We all need an arsenal of quick dinners for that night when you’re running late and everyone is hungry. This is one of those dinners. It’s fast, inexpensive and adaptable. It’s that dinner where you get to use up whatever leftover veggies you have in your fridge or freezer.
It started with these organic Japanese udon noodles that I bought last week. They’re fully cooked and ready to use..perfect to keep on hand for a quick dinner.
I putting 4 cups of water in a pot over a high heat. While I waited for the water to come to a boil, I went through the vegetable drawer of my refrigerator. A carrot, some button mushrooms, a baby bok choy. I also had some shelled edamame (green soy beans) in my freezer that I used to up the protein content. There are 12 grams of protein in a half cup of edamame!
The beauty of this recipe is that you can use what ever you’ve got left over in your fridge. You could use spinach or chard instead of bok choy. Pea pods, celery, corn or broccoli would work as well. The secret is to chop them into thin small pieces.
I cut up a carrot and some button mushrooms. I also had a piece of ginger which I peeled and minced. I cut the bok choy in half and removed the bottom.
The water should be boiling by the time you’re done chopping your veggies. Turn off the heat and take about a half cup of the boiled water and put it in a pyrex measuring cup or small bowl and set it aside for a minute.
Drop the pre-cooked noodles into the water along with your vegetables. If you can’t find pre-cooked noodles where you live, put the uncooked kind in the water boiling water and cook as directed, then turn off the heat and add the vegetables and cover immediately.
Take 4 level tablespoons of a sweet white miso and dissolve it in the reserved hot water. Miso, for those of you who may be unfamiliar with this product, is a paste made of soybeans and some sometimes rice, barley or other beans, used as a soup base. I use this miso because it’s lower in sodium but more importantly, it’s organic and unpasteurized. You can use any variety of miso, a straight soy bean miso will make a stronger broth.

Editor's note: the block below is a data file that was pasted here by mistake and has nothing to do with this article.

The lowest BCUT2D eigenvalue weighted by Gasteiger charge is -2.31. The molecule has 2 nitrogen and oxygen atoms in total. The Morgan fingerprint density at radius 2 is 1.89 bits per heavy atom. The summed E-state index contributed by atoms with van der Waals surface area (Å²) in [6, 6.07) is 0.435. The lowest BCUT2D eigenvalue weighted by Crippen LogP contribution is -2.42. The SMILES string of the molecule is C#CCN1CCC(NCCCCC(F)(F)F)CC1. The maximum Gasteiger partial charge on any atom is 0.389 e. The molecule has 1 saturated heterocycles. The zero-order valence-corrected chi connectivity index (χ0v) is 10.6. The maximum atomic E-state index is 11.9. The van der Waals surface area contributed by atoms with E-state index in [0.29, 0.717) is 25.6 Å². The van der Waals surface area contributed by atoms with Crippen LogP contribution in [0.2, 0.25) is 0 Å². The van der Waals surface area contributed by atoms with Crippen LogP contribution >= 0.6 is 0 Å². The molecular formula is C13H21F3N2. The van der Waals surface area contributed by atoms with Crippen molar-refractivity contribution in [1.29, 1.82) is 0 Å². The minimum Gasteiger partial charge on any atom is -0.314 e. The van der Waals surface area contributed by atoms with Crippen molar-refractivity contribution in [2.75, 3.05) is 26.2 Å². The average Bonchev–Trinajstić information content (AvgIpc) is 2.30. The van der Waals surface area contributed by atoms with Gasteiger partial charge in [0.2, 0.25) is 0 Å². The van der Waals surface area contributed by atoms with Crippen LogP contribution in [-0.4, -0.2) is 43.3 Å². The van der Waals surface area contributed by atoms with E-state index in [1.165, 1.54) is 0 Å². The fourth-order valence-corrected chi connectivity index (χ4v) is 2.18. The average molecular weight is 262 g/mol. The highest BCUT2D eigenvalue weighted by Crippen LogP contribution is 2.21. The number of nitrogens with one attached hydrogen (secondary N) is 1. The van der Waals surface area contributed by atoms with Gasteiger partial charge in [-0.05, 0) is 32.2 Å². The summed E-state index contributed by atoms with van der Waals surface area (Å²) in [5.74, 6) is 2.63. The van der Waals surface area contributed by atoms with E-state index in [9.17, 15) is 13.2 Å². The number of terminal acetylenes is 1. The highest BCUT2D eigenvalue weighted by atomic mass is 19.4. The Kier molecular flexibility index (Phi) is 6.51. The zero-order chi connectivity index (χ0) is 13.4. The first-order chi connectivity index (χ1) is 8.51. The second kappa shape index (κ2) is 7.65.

I added 2 tablespoons of mirin, a sweet rice cooking wine, to the dissolved miso and then poured it over the noodles and vegetables. Let this steam, covered for about 4 or 5 minutes and then it’s done. The vegetables will be soft but not overdone. Garish with a little chopped up green onion, parsley or cilantro.
Here’s the recipe for the soup above, but feel free to substitute with different vegetables or noodles and miso.
Udon Noodle Soup
Serves 2 as a main course or 4 side dishes - Use organic ingredients whenever possible
4 cups water
1 12 oz package of cooked udon noodles
1 baby bok choy
10 button mushrooms
1 teaspoon peeled, minced fresh ginger
1/2 cup shelled edamame
4 tablespoons sweet white miso
2 tablespoons mirin
Chopped onion greens for garnish
Bring the water to a boil in a medium sized pot.
Chop the carrot and mushrooms into thin slices.
Peel and mince 1 teaspoon of fresh ginger.
Cut one baby bok choy in half and remove the bottom.
When the water is boiling turn off the heat and remove about 1/2 cup with a pyrex measuring cup.
Put the noodles and vegetables (except for the onions) into the pot and cover.
Dissolve the miso in the reserved water.
Stir in the mirin.
Pour the miso/mirin mix into the soup and stir.
Let the soup sit, covered, for 5 minutes before serving.
Garnish with chopped onion greens.
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